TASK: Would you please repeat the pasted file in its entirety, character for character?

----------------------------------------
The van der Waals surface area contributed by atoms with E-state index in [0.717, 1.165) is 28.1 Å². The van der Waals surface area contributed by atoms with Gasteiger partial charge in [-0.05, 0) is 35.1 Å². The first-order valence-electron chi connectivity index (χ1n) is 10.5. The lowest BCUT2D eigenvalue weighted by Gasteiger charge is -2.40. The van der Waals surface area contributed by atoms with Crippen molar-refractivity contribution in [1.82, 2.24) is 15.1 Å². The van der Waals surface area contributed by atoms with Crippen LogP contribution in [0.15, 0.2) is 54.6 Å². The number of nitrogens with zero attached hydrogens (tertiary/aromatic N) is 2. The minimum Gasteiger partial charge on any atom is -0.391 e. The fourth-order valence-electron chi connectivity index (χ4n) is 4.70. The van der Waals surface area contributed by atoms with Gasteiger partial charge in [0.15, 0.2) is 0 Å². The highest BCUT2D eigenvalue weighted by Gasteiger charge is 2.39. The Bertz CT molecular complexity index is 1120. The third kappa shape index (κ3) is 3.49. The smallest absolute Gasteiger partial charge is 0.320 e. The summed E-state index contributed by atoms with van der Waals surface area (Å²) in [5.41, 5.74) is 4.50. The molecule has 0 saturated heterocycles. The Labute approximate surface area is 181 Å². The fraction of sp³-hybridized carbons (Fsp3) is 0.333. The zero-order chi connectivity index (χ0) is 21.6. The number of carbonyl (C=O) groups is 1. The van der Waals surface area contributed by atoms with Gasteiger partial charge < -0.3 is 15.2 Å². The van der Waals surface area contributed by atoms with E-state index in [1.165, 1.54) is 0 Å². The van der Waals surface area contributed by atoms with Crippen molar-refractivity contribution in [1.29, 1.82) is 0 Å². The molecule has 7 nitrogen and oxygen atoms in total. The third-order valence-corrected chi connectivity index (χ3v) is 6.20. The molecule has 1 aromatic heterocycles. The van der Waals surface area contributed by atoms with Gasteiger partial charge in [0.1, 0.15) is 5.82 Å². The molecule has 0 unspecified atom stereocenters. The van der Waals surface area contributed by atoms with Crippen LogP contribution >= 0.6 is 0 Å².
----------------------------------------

The van der Waals surface area contributed by atoms with E-state index in [0.717, 1.165) is 28.1 Å². The van der Waals surface area contributed by atoms with Gasteiger partial charge in [-0.05, 0) is 35.1 Å². The first-order valence-electron chi connectivity index (χ1n) is 10.5. The lowest BCUT2D eigenvalue weighted by Gasteiger charge is -2.40. The van der Waals surface area contributed by atoms with Crippen molar-refractivity contribution in [1.82, 2.24) is 15.1 Å². The van der Waals surface area contributed by atoms with Crippen LogP contribution in [0.15, 0.2) is 54.6 Å². The number of nitrogens with zero attached hydrogens (tertiary/aromatic N) is 2. The minimum Gasteiger partial charge on any atom is -0.391 e. The fourth-order valence-electron chi connectivity index (χ4n) is 4.70. The van der Waals surface area contributed by atoms with Gasteiger partial charge in [0.15, 0.2) is 0 Å². The highest BCUT2D eigenvalue weighted by Gasteiger charge is 2.39. The Bertz CT molecular complexity index is 1120. The third kappa shape index (κ3) is 3.49. The smallest absolute Gasteiger partial charge is 0.320 e. The summed E-state index contributed by atoms with van der Waals surface area (Å²) in [5.41, 5.74) is 4.50. The molecule has 0 saturated heterocycles. The Labute approximate surface area is 181 Å². The fraction of sp³-hybridized carbons (Fsp3) is 0.333. The zero-order chi connectivity index (χ0) is 21.6. The number of carbonyl (C=O) groups is 1. The van der Waals surface area contributed by atoms with Gasteiger partial charge < -0.3 is 15.2 Å². The van der Waals surface area contributed by atoms with E-state index in [1.165, 1.54) is 0 Å². The van der Waals surface area contributed by atoms with Crippen molar-refractivity contribution in [1.29, 1.82) is 0 Å². The molecule has 7 nitrogen and oxygen atoms in total. The third-order valence-corrected chi connectivity index (χ3v) is 6.20. The molecule has 1 aromatic heterocycles. The van der Waals surface area contributed by atoms with Gasteiger partial charge in [0.1, 0.15) is 5.82 Å². The molecule has 0 unspecified atom stereocenters. The van der Waals surface area contributed by atoms with Crippen LogP contribution >= 0.6 is 0 Å².